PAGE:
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- This is it.
Silico is a new business simulation platform that allows you to build a Digital Twin of your Enterprise (DTE) to monitor your business, forecast its future state, and simulate the impact of decisions virtually before implementing them in the real world. Essential components of your DTE are the representations of your business processes, such as lead-to-order, order-to-cash, or service processes, which you can build with our Business Process Simulation (BPS) methodology. These Digital Twins of your processes help your business to forecast key business outcomes, for example, capacity requirements and match them to fluctuating demand, as demonstrated in our partnership with EdgeTI.
In previous blog posts, we have converted a simple process map into a Silico simulation model and added quantitative variables to determine and steer process flow. This resulted in the following simulation model showing the key business outcomes of an order-to-cash process:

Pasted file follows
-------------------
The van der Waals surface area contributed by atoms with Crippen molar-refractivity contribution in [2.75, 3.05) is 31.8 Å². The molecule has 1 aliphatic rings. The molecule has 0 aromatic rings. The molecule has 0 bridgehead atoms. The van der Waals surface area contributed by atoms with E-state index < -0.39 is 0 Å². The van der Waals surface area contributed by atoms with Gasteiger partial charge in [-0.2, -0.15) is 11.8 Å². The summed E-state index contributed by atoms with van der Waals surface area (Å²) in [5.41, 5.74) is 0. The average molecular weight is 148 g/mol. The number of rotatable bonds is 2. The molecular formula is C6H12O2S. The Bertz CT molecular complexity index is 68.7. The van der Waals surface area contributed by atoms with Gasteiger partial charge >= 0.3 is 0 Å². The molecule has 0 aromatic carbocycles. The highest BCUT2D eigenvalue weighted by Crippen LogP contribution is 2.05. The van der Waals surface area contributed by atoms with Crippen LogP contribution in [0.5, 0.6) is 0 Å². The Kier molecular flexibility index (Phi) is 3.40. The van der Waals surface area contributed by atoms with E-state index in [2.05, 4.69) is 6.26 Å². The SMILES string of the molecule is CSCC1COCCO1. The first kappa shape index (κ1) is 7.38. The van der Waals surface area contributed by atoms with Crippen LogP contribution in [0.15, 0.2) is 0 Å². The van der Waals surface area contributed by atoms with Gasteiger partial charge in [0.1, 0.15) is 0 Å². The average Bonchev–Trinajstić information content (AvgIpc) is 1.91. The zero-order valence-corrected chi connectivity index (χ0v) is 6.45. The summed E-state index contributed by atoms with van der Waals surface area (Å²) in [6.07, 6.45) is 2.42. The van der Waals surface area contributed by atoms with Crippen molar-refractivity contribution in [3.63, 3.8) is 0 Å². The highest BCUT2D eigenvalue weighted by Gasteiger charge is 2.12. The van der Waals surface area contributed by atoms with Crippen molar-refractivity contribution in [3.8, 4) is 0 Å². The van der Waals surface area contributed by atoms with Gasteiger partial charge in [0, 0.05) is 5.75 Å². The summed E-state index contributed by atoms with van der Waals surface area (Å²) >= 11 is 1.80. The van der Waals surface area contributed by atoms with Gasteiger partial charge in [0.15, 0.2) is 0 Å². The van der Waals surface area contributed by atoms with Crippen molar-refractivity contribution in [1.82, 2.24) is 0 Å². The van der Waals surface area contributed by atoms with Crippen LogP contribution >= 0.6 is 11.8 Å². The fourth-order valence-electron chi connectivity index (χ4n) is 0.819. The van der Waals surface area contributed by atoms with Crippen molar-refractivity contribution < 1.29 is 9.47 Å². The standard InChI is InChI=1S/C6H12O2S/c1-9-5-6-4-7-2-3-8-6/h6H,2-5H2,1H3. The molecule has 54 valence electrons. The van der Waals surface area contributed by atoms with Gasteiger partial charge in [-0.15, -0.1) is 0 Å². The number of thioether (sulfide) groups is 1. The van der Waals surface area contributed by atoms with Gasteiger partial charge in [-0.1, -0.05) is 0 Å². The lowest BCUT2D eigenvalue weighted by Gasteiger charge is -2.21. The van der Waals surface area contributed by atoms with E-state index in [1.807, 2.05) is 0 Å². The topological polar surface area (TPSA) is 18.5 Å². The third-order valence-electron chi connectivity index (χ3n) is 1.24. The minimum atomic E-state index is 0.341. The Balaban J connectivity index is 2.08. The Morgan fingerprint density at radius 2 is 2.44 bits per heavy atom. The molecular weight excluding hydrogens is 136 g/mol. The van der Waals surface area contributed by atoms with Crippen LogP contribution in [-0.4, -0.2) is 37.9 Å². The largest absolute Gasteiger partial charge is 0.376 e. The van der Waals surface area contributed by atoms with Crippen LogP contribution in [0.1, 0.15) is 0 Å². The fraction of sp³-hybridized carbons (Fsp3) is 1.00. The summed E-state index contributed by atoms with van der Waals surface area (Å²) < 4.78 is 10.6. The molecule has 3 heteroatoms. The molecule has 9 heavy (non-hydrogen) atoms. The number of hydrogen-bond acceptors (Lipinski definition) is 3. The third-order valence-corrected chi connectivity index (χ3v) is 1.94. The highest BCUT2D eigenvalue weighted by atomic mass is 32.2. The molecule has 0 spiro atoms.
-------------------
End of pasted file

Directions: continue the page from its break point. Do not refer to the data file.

What Key Business Outcomes can you Link in a Simulation Model?
In this blog, we will link the process model to key business process outcomes, including:
- Effort per case and resulting unit costs
- Lead time of new cases
- Fixed costs
- Profit and cash flow
Effort per Case and Unit Costs
When adding variables to the process model to quantify and steer throughput, we’ve added processing times in hours per order to the model. These quantify the effort required per order at each process step. To determine the total effort required per order, we can sum up the individual processing times in a variable called “Effort per Order”. Capturing processing times per order allows us to quantify how changes to productivity levels through new technology, such as robotic process automation (RPA), will impact future flow rates of orders in the process and their costs.
We can easily use the manual effort to calculate a process’s “Unit Costs”. If we know how many hours of manual effort are required to process an order and what each hour costs a company, we can multiply the two to calculate the costs per order of our process. In the screenshot above, we added a variable called “Hourly Rate” and multiplied it by the Effort per Unit to determine the Unit Costs.